Rotimi Fani-Kayode (1955 – 1989)
November 2 – December 1, 2019
Curated by Mark Sealy and Renée Mussai
Iceberg Projects is pleased to present an exhibition of photographs by the Nigerian-born artist Rotimi Fani-Kayode; this will be the artist’s first solo show in Chicago. During his brief career — he died before his time in 1989, during the height of the AIDS crisis in Europe and the US — Fani-Kayode produced a body of visionary work that took up many challenges of the 1980s that are still pressing today: race and racism in the art world, representing complex and intersectional identities, and balancing individual creativity with collective action in the face of discrimination.
On the one hand, Fani-Kayode thought of his camera as a weapon to fight against repressive regimes and his own erasure; on the other, he drew on a global range of art-historical precedents to create tableaux of profound beauty.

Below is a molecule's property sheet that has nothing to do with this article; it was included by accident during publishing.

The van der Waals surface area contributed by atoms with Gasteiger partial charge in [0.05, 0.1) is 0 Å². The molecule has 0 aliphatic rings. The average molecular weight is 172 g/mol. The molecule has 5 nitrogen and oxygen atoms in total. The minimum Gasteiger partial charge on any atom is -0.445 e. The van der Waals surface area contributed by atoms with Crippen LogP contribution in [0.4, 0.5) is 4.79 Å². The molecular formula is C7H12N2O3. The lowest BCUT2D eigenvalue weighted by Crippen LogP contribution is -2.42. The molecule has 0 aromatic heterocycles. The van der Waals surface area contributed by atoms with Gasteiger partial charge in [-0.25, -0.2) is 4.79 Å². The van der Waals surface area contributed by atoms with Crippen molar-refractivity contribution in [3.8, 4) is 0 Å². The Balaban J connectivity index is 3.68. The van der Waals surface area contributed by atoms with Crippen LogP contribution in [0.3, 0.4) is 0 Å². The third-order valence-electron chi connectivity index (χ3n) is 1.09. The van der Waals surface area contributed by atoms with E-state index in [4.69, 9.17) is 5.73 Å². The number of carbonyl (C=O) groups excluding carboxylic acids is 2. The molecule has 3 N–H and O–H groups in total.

The Iceberg Projects exhibition is made possible with generous financial support from Northwestern University’s Department of Art History and Black Arts Initiative. This exhibition was first organized by the arts non-profit Light Work in partnership with Autograph ABP to reproduce and display this selection of Fani-Kayode’s images at Syracuse University Art Galleries in 2016. The show at Iceberg Projects will include newly commissioned prints and subsequently travel to Georgetown University, opening in 2020.
A conversation commemorating Rotimi Fani-Kayode
Wednesday, November 6th, 6 PM at the DePaul Art Museum
Moderated by Ian Bourland
Ian Bourland, Ph.D. is a critic and Assistant Professor of Global Contemporary Art History at Georgetown University. His publications include Bloodflowers: Rotimi Fani-Kayode, Photography, and the 1980s published in 2019 by Duke University Press and Massive Attack’s Blue Lines.
Daniel Quiles, “Rotimi Fani-Kayode,” Artforum, 2019